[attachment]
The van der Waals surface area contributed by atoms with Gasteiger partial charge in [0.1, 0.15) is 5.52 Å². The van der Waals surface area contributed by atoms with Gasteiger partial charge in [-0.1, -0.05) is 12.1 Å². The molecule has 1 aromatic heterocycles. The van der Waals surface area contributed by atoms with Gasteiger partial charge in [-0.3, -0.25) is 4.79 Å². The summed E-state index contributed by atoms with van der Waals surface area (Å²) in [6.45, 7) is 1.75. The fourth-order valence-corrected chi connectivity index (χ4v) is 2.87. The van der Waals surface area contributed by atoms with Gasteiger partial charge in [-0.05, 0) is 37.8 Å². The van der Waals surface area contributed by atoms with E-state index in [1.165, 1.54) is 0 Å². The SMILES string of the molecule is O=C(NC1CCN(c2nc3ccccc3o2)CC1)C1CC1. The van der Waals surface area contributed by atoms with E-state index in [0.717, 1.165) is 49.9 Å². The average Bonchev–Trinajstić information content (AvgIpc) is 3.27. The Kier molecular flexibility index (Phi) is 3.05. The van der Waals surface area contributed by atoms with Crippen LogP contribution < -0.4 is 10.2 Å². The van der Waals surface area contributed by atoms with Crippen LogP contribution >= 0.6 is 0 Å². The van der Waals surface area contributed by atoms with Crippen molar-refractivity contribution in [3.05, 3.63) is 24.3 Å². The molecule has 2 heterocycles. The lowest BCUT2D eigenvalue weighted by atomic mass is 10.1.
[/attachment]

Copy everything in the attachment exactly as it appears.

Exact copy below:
The van der Waals surface area contributed by atoms with Gasteiger partial charge in [0.1, 0.15) is 5.52 Å². The van der Waals surface area contributed by atoms with Gasteiger partial charge in [-0.1, -0.05) is 12.1 Å². The molecule has 1 aromatic heterocycles. The van der Waals surface area contributed by atoms with Gasteiger partial charge in [-0.3, -0.25) is 4.79 Å². The summed E-state index contributed by atoms with van der Waals surface area (Å²) in [6.45, 7) is 1.75. The fourth-order valence-corrected chi connectivity index (χ4v) is 2.87. The van der Waals surface area contributed by atoms with Gasteiger partial charge in [-0.05, 0) is 37.8 Å². The van der Waals surface area contributed by atoms with E-state index in [1.165, 1.54) is 0 Å². The SMILES string of the molecule is O=C(NC1CCN(c2nc3ccccc3o2)CC1)C1CC1. The van der Waals surface area contributed by atoms with E-state index in [0.717, 1.165) is 49.9 Å². The average Bonchev–Trinajstić information content (AvgIpc) is 3.27. The Kier molecular flexibility index (Phi) is 3.05. The van der Waals surface area contributed by atoms with Crippen LogP contribution < -0.4 is 10.2 Å². The van der Waals surface area contributed by atoms with Crippen LogP contribution >= 0.6 is 0 Å². The van der Waals surface area contributed by atoms with Crippen molar-refractivity contribution in [3.05, 3.63) is 24.3 Å². The molecule has 2 heterocycles. The lowest BCUT2D eigenvalue weighted by atomic mass is 10.1.